With Donald Trump’s Treasury secretary pick Steven Mnuchin talking about privatizing mortgage giants Fannie Mae and Freddie Mac, long-debated change may soon arrive for the pair. “It makes no sense that these are owned by the government and have been controlled by the government for as long as they have,” Mnuchin said in a November 30 Fox Business Network interview. The entities’ common stock rose a stunning 45 percent on his comments and has more than doubled this year.
During the financial crisis, then-Treasury secretary Henry (Hank) Paulson Jr. won authority to put the two government-sponsored enterprises, or GSEs, in conservatorship, and by 2009 they were slated to receive a bailout of $187 billion, based on provisions for bad loans and the write-off of deferred tax assets. The vast majority of those losses never materialized.
In 2012, Fannie and Freddie were on the verge of turning profitable when the Obama administration abruptly enacted what’s known as the “net-worth sweep.” Arguing the GSEs would never be profitable again, the Treasury said it needed to take all their profits to pay itself back. Since then, the GSEs have sent some $240 billion to the Treasury, which has been used to fund the government. That has left the GSEs bereft of capital needed in the event of another housing crash and led to at least 18 investor lawsuits against the government. Various members of Congress and the Obama administration have circled the pair, hoping to wind them down and turn over their lucrative fee business to big banks.
Investors argue that the Treasury should allow the companies to rebuild capital instead of turning over all profits to the government. The change could be done without approval from Congress, which has bickered for years about reforming or replacing the mortgage giants. (Republicans don’t like their affordable housing mandate; Democrats say they’re uncomfortable about implicit government backing.)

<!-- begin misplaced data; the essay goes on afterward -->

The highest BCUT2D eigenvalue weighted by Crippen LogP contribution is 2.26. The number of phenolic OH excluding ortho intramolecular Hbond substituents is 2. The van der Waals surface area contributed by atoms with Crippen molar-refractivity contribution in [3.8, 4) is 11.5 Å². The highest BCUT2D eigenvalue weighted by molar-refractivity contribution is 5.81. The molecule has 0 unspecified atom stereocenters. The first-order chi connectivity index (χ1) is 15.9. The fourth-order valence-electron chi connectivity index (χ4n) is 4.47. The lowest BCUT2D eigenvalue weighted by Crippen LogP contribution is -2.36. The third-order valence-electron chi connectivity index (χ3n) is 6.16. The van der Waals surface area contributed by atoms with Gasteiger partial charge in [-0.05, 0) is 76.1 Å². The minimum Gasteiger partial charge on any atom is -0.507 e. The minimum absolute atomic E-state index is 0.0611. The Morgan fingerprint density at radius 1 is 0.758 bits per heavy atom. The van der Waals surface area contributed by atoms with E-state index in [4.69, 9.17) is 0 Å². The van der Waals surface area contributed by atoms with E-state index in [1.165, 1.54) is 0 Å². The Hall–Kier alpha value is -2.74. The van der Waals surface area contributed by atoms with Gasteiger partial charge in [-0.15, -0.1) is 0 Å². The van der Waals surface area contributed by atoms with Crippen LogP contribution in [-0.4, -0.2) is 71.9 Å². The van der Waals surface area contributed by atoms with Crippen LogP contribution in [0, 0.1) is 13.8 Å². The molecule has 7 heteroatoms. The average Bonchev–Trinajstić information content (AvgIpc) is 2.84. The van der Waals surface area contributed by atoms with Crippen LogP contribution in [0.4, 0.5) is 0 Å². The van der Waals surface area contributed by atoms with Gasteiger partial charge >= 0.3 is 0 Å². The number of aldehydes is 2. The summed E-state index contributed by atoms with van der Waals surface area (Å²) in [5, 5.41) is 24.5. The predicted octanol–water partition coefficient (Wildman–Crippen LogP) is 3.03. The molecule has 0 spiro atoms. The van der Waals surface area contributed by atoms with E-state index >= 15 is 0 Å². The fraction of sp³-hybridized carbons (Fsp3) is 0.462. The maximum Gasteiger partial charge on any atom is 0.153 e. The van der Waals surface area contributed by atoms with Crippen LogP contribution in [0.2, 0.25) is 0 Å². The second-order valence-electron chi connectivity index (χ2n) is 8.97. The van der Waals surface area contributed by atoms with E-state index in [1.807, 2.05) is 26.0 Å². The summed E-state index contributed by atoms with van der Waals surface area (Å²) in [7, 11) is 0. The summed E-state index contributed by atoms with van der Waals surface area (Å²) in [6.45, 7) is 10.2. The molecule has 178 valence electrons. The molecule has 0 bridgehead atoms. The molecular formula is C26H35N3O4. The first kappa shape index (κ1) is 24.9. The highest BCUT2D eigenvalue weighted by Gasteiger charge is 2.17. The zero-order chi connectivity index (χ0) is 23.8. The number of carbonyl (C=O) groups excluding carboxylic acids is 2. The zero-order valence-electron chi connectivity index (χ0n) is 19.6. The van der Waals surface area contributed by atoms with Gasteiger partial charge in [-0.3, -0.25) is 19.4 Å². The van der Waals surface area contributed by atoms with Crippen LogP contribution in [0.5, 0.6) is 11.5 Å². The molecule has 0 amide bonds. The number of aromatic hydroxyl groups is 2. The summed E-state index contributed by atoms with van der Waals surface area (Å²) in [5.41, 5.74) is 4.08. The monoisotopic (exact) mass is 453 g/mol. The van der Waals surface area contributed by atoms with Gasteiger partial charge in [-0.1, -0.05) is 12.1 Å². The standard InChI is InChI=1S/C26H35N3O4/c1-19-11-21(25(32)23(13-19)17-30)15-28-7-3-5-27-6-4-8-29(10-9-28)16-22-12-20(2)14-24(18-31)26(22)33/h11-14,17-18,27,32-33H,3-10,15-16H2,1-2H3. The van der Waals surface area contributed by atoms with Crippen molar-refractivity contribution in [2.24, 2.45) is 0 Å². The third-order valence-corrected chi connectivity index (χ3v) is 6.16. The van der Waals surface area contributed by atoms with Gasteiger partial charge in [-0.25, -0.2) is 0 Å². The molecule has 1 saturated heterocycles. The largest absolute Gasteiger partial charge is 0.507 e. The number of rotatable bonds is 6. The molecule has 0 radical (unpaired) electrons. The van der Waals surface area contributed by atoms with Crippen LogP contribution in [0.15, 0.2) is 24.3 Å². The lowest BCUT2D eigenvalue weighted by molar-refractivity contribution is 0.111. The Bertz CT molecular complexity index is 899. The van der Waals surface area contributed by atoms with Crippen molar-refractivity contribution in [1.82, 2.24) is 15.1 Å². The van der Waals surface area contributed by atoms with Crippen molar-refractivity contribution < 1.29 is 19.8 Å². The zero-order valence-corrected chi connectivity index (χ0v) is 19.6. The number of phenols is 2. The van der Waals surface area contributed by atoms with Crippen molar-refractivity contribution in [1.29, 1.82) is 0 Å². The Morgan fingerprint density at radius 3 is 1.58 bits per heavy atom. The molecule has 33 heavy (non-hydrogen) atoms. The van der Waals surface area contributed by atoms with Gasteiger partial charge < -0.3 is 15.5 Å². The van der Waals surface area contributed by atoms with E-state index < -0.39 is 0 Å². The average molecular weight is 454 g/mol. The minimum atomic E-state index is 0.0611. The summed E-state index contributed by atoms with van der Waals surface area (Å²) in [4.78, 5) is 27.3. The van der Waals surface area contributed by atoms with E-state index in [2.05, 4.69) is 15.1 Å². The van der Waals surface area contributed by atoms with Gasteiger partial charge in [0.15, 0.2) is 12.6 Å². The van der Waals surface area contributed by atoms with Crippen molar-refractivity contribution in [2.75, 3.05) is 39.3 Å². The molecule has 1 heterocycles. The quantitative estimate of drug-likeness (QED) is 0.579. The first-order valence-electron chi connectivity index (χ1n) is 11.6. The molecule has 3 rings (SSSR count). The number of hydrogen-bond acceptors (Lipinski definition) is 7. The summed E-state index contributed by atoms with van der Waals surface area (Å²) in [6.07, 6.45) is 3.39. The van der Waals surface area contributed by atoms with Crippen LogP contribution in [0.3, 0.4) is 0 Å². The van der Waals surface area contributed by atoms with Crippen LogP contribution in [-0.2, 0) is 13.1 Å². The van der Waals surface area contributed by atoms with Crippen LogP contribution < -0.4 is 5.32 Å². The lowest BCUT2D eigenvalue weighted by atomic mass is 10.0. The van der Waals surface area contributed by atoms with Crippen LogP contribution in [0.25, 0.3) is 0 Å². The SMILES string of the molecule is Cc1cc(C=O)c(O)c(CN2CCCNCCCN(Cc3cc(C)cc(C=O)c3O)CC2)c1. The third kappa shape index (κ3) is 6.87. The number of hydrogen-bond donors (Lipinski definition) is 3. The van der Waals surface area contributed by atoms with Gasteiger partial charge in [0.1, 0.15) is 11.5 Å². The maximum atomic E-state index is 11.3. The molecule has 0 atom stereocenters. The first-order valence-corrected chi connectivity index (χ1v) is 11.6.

The U.S. taxpayer would be in for a huge windfall if the federal government sold its stake to the public — a point Bill Ackman has been making for years. His hedge fund firm Pershing Square Capital Management owns roughly 13 percent of the common stock not owned by the government, which has warrants on 79.9 percent. This summer, Ackman met privately with Republican Bob Corker of Tennessee, the Senate’s main proponent of killing Fannie and Freddie.
With support from Corker and others, several banks have entered the lucrative mortgage-guarantee fee business that is Fannie and Freddie’s main source of profit. While Mnuchin’s comments got investors excited that the bank takeover will cease, think tank experts from the Milken Institute and the American Enterprise Institute who support the bank model quickly threw cold water on the privatization idea. “It’s the dying last gasp for the effort to essentially hand over the market to the big banks,” says Josh Rosner, managing director at research consultancy Graham Fisher & Co. Rosner wants to see the organizations run like utilities, as do Ackman and Bruce Berkowitz of Fairholme Capital Management, who owns a chunk of the preferred shares. Other big investors include hedge fund managers John Paulson and Richard Perry.
Mnuchin seems to be thinking like the investors: “We’ll make sure that when they’re restructured they are absolutely safe and they don’t get taken over again. But we gotta get them out of government control.” •